The purpose of this paper is to review cross‐disciplinary research on e‐learning from workplace learning, educational technology, and instructional communication disciplines to identify relevant e‐learning design principles. It aims to use these principles to propose an e‐learning model that can guide the design of instructionally sound, usable, and interactive e‐learning courses and programs for workplace learning.
The paper is a review of empirical and conceptual e‐learning literature from human resource development, workplace learning, educational technology and instructional communication.
The paper presents a current review of e‐learning design research, identifies convergent areas of e‐learning design practices, and proposes a tripartite e‐learning design model. Design principles identified in the literature review include adherence to instructional design principles based on adult learning principles, ensuring human‐technology interface (usability) guidelines, and supporting online immediacy (social presence) attributes.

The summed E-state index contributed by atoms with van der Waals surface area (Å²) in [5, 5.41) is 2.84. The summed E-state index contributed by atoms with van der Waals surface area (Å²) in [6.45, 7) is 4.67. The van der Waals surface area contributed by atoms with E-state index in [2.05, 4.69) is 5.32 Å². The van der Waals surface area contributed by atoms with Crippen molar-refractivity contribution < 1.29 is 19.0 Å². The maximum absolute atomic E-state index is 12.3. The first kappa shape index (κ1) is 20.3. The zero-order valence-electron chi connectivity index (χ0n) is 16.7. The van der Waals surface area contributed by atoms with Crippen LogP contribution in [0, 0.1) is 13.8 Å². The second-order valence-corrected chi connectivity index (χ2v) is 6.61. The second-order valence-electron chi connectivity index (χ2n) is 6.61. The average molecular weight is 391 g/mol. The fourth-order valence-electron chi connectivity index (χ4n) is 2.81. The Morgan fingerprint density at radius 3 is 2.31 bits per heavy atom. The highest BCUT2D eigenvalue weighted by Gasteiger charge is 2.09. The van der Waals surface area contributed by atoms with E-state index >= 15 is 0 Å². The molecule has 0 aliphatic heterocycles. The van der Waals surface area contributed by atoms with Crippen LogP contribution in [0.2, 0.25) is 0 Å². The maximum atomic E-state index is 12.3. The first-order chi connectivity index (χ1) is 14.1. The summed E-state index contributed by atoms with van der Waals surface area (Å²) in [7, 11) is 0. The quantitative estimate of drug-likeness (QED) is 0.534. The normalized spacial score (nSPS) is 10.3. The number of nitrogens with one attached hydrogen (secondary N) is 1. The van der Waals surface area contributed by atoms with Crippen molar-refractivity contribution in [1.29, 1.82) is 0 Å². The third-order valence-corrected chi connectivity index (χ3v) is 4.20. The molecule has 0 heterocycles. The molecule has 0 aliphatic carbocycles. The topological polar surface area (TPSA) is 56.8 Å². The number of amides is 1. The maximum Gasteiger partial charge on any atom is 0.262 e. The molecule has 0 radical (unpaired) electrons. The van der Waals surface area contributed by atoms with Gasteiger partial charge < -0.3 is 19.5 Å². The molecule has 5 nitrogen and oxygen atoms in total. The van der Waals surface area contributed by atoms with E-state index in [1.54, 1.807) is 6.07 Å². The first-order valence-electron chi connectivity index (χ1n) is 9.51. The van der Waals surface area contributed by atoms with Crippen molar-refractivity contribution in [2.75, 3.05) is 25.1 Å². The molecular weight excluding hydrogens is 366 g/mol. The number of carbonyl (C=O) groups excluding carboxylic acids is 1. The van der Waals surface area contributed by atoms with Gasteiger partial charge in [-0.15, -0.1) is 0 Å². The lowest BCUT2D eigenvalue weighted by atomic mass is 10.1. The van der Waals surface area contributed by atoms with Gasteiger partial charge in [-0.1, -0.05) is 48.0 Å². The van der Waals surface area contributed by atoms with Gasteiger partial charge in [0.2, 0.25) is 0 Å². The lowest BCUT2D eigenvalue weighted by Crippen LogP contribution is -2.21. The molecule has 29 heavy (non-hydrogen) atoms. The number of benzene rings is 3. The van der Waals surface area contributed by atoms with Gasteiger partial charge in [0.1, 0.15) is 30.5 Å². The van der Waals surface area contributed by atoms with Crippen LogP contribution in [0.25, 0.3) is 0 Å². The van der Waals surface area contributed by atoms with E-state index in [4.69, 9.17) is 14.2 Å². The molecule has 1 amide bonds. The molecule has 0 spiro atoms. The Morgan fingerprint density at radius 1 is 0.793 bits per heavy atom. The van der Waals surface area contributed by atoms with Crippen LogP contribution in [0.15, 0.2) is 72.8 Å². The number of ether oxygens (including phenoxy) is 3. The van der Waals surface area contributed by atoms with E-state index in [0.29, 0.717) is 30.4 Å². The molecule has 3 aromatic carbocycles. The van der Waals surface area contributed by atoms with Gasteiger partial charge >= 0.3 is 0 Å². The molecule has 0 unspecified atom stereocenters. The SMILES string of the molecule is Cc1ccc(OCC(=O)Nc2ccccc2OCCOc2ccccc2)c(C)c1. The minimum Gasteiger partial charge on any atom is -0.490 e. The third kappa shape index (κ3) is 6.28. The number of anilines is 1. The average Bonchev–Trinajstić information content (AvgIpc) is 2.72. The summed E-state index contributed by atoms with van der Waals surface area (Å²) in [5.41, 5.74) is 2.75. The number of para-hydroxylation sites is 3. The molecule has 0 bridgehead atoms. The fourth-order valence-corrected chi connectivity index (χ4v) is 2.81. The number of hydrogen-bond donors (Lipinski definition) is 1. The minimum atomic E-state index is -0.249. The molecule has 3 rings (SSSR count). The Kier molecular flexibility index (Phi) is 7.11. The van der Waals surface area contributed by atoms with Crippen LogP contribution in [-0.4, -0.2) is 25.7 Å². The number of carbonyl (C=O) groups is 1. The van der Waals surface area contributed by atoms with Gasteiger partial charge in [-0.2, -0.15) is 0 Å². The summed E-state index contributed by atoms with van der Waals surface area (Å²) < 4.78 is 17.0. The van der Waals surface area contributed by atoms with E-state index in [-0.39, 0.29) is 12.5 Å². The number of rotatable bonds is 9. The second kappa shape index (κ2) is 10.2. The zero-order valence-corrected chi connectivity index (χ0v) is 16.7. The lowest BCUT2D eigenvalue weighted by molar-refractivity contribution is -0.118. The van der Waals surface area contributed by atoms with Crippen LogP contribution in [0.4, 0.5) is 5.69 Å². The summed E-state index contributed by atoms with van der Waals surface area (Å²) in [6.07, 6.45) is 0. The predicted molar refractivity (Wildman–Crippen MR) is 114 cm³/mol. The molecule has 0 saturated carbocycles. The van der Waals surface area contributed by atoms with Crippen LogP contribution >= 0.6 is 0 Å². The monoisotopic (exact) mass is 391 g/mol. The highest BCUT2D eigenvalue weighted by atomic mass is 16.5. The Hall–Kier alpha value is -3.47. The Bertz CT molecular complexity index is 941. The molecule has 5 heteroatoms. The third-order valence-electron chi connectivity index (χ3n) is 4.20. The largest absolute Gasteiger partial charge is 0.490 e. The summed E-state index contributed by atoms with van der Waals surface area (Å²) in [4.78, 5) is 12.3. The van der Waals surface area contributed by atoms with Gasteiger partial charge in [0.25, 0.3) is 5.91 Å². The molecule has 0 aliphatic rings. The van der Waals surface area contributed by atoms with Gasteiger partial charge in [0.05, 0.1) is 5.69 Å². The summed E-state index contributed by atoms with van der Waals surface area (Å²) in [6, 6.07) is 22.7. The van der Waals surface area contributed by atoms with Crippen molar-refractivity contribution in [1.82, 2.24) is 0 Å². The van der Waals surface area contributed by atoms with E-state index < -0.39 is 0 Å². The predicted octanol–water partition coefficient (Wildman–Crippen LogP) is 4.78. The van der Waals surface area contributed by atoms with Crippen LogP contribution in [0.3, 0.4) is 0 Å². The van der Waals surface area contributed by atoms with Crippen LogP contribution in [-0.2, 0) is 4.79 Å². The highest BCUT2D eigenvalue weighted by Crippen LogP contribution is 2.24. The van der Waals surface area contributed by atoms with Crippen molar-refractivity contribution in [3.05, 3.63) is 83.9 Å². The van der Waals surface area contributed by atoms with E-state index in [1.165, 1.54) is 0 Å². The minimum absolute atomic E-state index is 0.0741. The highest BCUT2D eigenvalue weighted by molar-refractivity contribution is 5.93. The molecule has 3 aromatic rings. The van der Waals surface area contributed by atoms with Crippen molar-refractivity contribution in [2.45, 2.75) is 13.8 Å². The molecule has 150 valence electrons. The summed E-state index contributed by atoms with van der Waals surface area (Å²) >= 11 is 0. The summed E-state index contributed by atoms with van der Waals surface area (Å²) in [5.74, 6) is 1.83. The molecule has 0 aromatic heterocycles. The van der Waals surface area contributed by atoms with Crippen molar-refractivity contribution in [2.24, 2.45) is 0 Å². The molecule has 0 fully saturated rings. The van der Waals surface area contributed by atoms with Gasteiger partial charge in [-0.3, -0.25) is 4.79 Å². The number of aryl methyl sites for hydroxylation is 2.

An expanded view of e‐learning design strategies grounded in a learning sciences perspective and encompassing research on behavioral, cognitive, constructivist and humanistic theories is offered.
The study provides an integrated e‐learning design model that represents main areas of e‐learning research and suggests competencies for e‐trainers.
Hutchins, H.M. and Hutchison, D. (2008), "Cross‐disciplinary contributions to e‐learning design: a tripartite design model", Journal of Workplace Learning, Vol. 20 No. 5, pp. 364-380. https://doi.org/10.1108/13665620810882950Download as .RIS
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